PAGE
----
The shelter area is furnished with three pairs of perch holders into which I have placed natural branches. I have tried to eliminate the use of dowel perching so as to provide my birds’ feet with as much variety in perching sizes as possible, but also in textures as well.

I have made several cylinders out of large mesh wire which I have filled with brush. The idea is that the birds will construct a nest there. I feel that this provides a more stable base on which to build a nest, rather than simply lining the walls with brush which can ‘flop’ over after a short while. It is very easy to interchange and clean each season. Various nestboxes and baskets have been positioned around the shelter area. On the floor, a small pile of hay and swamp grass provides the finches with nesting material as well as a place for my Little Button Quail to hide away.
The cleaning of the aviary is simple. I use an ordinary outdoor broom and a dustpan to sweep up droppings, as well as clean perches. I sweep up every week and clean the perches every second week.

I had asked many of my finch-keeping friends about which species I should keep and the prevailing opinion had always been to go with several species in single pairs and to choose species that all nest in different areas and heights of the aviary. I therefore chose and have purchased the following species:

One pair each of Red-cheeked Cordon Bleus Uraeginthus bengalus, Tri-coloured Munias Lonchura malacca malacca, Jacarinis (Blue Black Grassquits) Volatina jacarini, Normal Yellow-headed Gouldian Finches Chloebia gouldiae, Tri-coloured Parrotfinches Erythrura tricolour, Plum-headed Finches Neochima modesta and Little Button Quail Turnix velox, as well as two pairs of Saint Helena Waxbills Estrilda astrild. I hope to add a pair of Ruddies (African Firefinches) Lagonosticta sengala when I next visit the Singleton Bird Sale. A well-known Victorian breeder very kindly donated the young pairs of Cordon Bleus, Jacarinis, Tri-coloured Munias and a pair of the Saint Helenas to my collection.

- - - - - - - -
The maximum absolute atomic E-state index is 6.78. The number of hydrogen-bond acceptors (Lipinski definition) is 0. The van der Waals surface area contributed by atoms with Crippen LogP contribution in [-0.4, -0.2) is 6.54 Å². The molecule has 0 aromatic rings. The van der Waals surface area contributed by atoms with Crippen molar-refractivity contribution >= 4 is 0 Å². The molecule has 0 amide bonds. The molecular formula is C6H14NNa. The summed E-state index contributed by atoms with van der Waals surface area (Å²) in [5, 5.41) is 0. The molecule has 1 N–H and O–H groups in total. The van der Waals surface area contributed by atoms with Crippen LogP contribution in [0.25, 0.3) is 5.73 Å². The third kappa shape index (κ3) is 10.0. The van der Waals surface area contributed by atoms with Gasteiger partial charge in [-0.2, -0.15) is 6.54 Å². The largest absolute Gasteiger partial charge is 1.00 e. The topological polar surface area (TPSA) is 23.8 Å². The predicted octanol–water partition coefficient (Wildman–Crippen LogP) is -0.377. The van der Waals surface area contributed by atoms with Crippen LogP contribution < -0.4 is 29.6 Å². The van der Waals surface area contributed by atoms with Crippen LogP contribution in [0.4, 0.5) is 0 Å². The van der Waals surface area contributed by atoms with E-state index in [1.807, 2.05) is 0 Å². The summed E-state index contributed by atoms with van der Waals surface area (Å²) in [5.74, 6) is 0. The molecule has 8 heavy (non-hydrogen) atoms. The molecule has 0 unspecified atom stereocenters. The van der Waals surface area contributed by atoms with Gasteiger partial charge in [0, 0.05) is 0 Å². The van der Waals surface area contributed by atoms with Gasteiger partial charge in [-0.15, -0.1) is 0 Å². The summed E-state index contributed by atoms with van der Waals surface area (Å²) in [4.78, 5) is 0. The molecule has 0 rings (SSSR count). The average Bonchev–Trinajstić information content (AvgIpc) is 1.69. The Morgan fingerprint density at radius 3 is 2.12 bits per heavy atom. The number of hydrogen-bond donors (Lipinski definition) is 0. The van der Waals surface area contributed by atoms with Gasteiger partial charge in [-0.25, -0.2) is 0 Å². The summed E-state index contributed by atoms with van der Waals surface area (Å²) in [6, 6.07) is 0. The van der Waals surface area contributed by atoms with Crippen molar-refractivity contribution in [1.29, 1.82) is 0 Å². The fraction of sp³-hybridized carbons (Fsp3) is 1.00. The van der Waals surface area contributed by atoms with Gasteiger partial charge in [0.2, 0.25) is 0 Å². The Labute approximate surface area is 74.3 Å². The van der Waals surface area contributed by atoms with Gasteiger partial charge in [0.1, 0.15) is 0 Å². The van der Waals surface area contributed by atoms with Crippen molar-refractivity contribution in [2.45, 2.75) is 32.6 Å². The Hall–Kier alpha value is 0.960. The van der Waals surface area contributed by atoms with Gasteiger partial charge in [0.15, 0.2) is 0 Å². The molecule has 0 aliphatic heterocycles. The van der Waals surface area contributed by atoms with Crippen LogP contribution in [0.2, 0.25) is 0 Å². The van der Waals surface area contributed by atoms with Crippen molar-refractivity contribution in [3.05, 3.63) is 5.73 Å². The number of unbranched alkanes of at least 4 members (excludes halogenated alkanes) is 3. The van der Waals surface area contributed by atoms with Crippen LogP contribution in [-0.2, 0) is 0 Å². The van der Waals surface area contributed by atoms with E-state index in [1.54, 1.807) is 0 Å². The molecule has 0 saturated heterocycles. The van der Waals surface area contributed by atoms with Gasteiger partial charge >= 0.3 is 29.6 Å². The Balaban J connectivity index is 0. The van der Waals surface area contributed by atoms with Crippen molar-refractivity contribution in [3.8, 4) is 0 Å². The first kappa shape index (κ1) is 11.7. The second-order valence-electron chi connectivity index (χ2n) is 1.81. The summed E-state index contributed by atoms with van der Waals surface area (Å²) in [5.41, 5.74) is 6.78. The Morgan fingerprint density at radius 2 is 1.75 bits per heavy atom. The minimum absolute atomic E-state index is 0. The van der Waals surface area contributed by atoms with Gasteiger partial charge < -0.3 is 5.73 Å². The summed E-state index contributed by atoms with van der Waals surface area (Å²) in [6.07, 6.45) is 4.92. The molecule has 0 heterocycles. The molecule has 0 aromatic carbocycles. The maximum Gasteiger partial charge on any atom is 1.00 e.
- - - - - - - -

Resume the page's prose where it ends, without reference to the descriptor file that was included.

With my Gouldian Finches I have tried to make sure that I have reasonably pure birds. I am not a fan of Gouldian mutations and, if possible, I would like to try and produce pure strains of yellow-headed birds that are not split for mutations or other head colours.

I feed my birds a standard finch mix from Golden Cob, supplemented by the Greens ‘n’ Grains mix from Australian Wildlife Supplies. I feed them a vegetable mix that includes shredded commercial salad mix and pulverised peas once per week out of season, and every day in season. I am also experimenting with sprouted seeds and hope soon to try my hand at termite collection from one of my country friend’s farm. I do not currently use softfoods.

I maintain a good-sized avicultural library and try to purchase as many new books as possible. I recently came across a copy of Russell Kingston’s Keeping and Breeding Finches and Seedeaters at a secondhand bookstore and this now takes pride of place on my shelf alongside his newer book, The Finch. I also have many back issues of Australian BirdKeeper magazine and most issues of the Just Finches & Softbills magazine, all of which provide me with a wide and varied view on many bird topics. I try to purchase as many of the new avicultural titles published each year as possible so that I can keep up with modern advances.

Later this year I will be attending the Save The Gouldian Fund’s Open Day for the first time and I am very much looking forward to it. In April this year I also attended the Queensland Finch Society’s Finches ’11 convention, which was fantastic.

I find finch keeping to be a most rewarding hobby and I hope to continue being a finch keeper for as long as I am able to look after my birds well.

Julian Teh is 14-years-old and lives in Canberra where he keeps several species of finch. He is very concerned with the conservation of birds, both in Australian aviaries and in the wild, and hopes that one day he can help save a species through either field work or aviculture.